The basic idea Marx adopted from Hegel was that reality evolves along a set path, which is pre-determined because its evolution is logical. In other words, since each step follows logically, each step has to happen and will happen in a certain way. Thus, Marx believed he could predict the future (at least a few steps out) by understanding the logic at work. He also believed that he and his followers could bring about this future by understanding the process and working towards making the next step come true.

That is the basic connection with revolutionary politics. Later Communists were trying to bring about revolution because they believed that capitalism (the ‘thesis’) would fall into revolutionary conflict as it impoverished most people to enrich only some (the ‘antithesis’). The synthesis position, which they called ‘Socialism,’ was something they were working to bring about. Since the violent revolution was a necessary logical step between capitalism and socialism, it was to be pursued ardently. (The Nazis, of course, are “National Socialists,” different from Communists but possessed of the same basic idea about how to proceed).

Now, the important thing is that Marx was wrong (and Hegel probably was too). It turns out that history and economics don’t follow pre-set, logically-determined paths. Countries like the UK and the US adopted different approaches to synthesizing the goods of capitalism with the harms that can follow from it. Other countries found other ways still. It turns out that it is not true that very smart people can ‘see’ the future, and thus it is unlikely that rushing into revolutionary wars is wise because you can’t really be sure of how well they will turn out.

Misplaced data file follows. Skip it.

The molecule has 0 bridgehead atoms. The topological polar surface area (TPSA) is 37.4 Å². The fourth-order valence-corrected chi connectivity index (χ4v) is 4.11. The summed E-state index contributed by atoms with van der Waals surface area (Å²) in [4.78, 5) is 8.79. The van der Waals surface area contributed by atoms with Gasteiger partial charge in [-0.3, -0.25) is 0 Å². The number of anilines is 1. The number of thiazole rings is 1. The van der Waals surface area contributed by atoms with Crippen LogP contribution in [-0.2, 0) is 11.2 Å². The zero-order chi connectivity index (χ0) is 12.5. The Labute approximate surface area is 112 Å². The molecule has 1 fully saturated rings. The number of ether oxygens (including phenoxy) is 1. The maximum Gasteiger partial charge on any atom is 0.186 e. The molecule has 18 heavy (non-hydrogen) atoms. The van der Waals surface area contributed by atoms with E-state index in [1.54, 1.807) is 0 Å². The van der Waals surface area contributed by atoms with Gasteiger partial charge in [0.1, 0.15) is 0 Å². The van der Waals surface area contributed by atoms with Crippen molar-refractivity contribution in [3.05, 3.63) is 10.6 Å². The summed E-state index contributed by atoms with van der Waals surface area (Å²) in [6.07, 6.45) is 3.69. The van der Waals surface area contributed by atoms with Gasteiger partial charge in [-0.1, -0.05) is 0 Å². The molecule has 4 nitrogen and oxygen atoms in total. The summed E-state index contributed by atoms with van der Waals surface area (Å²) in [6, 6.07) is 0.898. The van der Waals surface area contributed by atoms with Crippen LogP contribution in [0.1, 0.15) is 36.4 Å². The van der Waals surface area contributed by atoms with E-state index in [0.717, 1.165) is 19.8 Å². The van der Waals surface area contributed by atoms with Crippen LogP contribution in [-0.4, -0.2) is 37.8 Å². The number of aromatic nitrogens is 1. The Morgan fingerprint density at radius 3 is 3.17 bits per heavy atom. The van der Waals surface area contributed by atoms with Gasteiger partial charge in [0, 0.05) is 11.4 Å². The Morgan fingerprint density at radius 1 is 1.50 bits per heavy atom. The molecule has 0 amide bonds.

However, you can see how attractive is the idea that smart people could ‘see’ the future and bring about wonderful changes through their brilliance and courage. For more than a century now, people who thought themselves smarter than most others around them have been enamored of the idea. Communism especially continues to draw many people of above-average intelligence, who find in it not just hope for the future but a system of thought that flatters them and people like them. Even today, very many people of above-average intelligence continue to be sucked in by this combination of flattery and pretense to secret knowledge about the inner workings of history.

Since the 1990s, in fact, there has been a movement called ‘accelerationism’ that originated on the Left. They were basically Marxists, but decided that not only could they predict history, they could hurry it up. Some of these thinkers are peaceful, and want to repurpose capitalism and its technology for what they think are better ends. Others are still wedded to the idea that revolution is a necessary middle step. Antifa and other revolutionary leftist groups are essentially working to ‘heighten the contraditions’ (i.e., between thesis and antithesis) in order to hurry up the revolutionary synthesis that they are sure will follow.

(Aside #1: They should have realized that this wouldn’t work, because it had already been tried and failed even by people exercising very complete power. Lenin and Stalin tried to ‘accelerate’ Marxism by starting it in an agricultural economy rather than a capitalist one. The USSR suffered vast famines as a result. Mao tried to do the same thing in his ‘Great Leap Forward,’ which resulted in the starvation of tens of millions of people. The models can’t be ‘revved up’ because the models don’t really work in the first place; the basic idea that history runs on pre-determined tracks is wrong.)

(Aside #2: Right-wing accelerationists have developed more recently, except that they don’t have an underlying dialectical theory about us all moving through pre-determined steps of history. The peaceful ones think rushing capitalism along will bring about a gigantic step in technical progress that will make things better for everyone. The violent ones just want to hurry up and get to the part where they’re allowed to kill their enemies so that the conflict can be resolved.)

That is a basic sketch of the connection you were asking about. I hope you find it helpful. If you are interested in further reading, I suggest the following accelerationist manifesto. It will let you encounter the ideas as presented by their advocates, one of which I am obviously not.

Best regards,

 

-Brad Patty